Computers, Privacy & the Constitution

Searching Beyond Subpoenas: Warrant-Demanding Corporate Structure

-- By SethGlickman - 12 Mar 2021

Introduction

The Fourth Amendment guarantees “the right of the people … against unreasonable searches and seizures”, and requires authorities to produce a search warrant, generated by demonstrating probable cause, if they seek to obtain information from one’s “person, house, papers, [or] effects”(1). Unfortunately for individual privacy but fortunately for government prosecutors, the Fourth Amendment’s protection has been shunted off to a large degree by third-party doctrine, which holds that an individual whose records are stored with a third party has no Fourth Amendment rights with respect to those records, and that the government can compel record production without a search warrant (and thus without meeting the threshold a search warrant would require).

As technology progresses, increasing amounts and types of personal information ends up stored with a third party, and individual users may not be aware of the relatively lax standards required for the government to compel those third parties to give up their data. Congress bolstered individual privacy protection with 1986’s Electronic Communications Privacy Act (ECPA) but over the thirty five years since its passage, it has been interpreted in counterintuitive and confusing ways, and is sorely in need of reform.

This essay provides a high-level look at the issue, and proposes a structural solution for bringing the reality of third-party data privacy protection closer to the individual mental model of how it should work.

Most of Your Data Does Not Live in Your House

The Fourth Amendment provides protection against specific location-based searches and seizures. If an individual’s records are located in one’s house, they are protected; if they are located at one’s bank, they are not.

The Fourth Amendment vs. Third-Party Doctrine

Third-party doctrine applies to situations where individuals have voluntarily given information to a third party with “no reasonable expectation of privacy”. In the 1976 case United States v. Miller (2) the Supreme Court found specifically that a person has no legitimate expectation of privacy in information he voluntarily turns over to third parties (in this case, records at a bank), and highlights as justification that an individual’s information is “exposed to [the bank’s] employees in the ordinary course of business.” Thus, information which is stored with third parties lies outside of an individual’s Fourth Amendment rights, and as technological trends shift more to third-party cloud services, this covers an increasingly broad set of information.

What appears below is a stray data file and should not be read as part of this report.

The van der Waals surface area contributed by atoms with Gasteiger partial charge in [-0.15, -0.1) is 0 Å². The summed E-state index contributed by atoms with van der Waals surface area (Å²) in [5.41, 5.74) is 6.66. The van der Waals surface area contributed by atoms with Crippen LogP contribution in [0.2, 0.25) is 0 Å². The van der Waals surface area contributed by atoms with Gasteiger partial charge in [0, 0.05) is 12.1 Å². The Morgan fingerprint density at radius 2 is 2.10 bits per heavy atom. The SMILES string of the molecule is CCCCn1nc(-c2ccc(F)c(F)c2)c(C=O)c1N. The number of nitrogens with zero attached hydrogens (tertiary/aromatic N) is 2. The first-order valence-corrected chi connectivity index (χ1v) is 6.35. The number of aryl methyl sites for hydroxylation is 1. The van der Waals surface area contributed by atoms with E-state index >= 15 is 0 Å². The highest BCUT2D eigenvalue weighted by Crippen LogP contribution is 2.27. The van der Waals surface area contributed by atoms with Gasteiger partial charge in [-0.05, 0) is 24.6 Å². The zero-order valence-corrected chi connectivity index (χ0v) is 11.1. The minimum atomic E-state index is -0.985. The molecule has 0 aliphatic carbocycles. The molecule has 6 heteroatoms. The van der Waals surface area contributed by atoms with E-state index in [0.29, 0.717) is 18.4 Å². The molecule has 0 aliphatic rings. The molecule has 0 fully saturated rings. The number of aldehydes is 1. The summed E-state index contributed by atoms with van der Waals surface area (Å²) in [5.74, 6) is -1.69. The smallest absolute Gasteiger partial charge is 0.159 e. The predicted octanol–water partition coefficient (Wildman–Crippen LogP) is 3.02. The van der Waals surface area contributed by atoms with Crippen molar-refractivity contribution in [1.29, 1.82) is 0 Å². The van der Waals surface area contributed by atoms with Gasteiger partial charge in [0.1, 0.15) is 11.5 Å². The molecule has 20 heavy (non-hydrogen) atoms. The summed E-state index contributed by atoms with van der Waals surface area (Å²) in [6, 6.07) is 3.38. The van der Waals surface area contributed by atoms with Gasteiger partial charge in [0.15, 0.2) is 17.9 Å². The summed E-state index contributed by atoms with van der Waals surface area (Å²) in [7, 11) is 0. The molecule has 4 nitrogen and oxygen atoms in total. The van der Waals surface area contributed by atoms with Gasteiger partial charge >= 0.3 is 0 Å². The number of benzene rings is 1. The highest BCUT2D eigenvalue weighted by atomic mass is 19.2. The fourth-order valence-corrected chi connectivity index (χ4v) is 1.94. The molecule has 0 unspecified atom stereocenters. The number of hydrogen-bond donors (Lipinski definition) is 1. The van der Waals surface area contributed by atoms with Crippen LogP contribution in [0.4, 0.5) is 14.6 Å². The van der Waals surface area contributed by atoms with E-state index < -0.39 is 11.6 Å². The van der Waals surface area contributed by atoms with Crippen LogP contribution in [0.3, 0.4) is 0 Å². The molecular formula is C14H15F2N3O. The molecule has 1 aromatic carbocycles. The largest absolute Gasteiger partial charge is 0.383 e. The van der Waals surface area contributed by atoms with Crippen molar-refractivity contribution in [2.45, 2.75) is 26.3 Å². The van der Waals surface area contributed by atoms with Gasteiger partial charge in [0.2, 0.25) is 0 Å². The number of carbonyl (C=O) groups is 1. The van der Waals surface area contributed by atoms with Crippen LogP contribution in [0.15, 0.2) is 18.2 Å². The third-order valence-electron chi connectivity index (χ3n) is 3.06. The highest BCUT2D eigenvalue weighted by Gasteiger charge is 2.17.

Only if the employees of the cloud service in the ordinary course of business have access to the records? If so, then most of the data stored in the cloud, either encrypted at rest or processed in a virtual processor to which the provider does not ordinarily have access, might not be subject to Miller, in your view?
I hadn't considered this question in my first draft but I think that the main point here is the act of handing over your records to a third party (even if an employee would typically not view those records) puts it in their hands (and by corollary out of yours), and thus you have relinquished that protection.

Search Warrant vs. Subpoena

The Fourth Amendment vs. Third-Party Doctrine distinction matters because it affects the mechanism for obtaining information. Under the Fourth Amendment, the government is required to produce a search warrant, a relatively high threshold to meet which involves a showing of probable cause to prevent governmental abuse. Subpoenas face a much lower threshold, and through their use the government can far more easily compel a third party to produce information about an individual. It would thus be desirable to relocate this information back to within the auspices of the Fourth Amendment’s protections.

ECPA Title II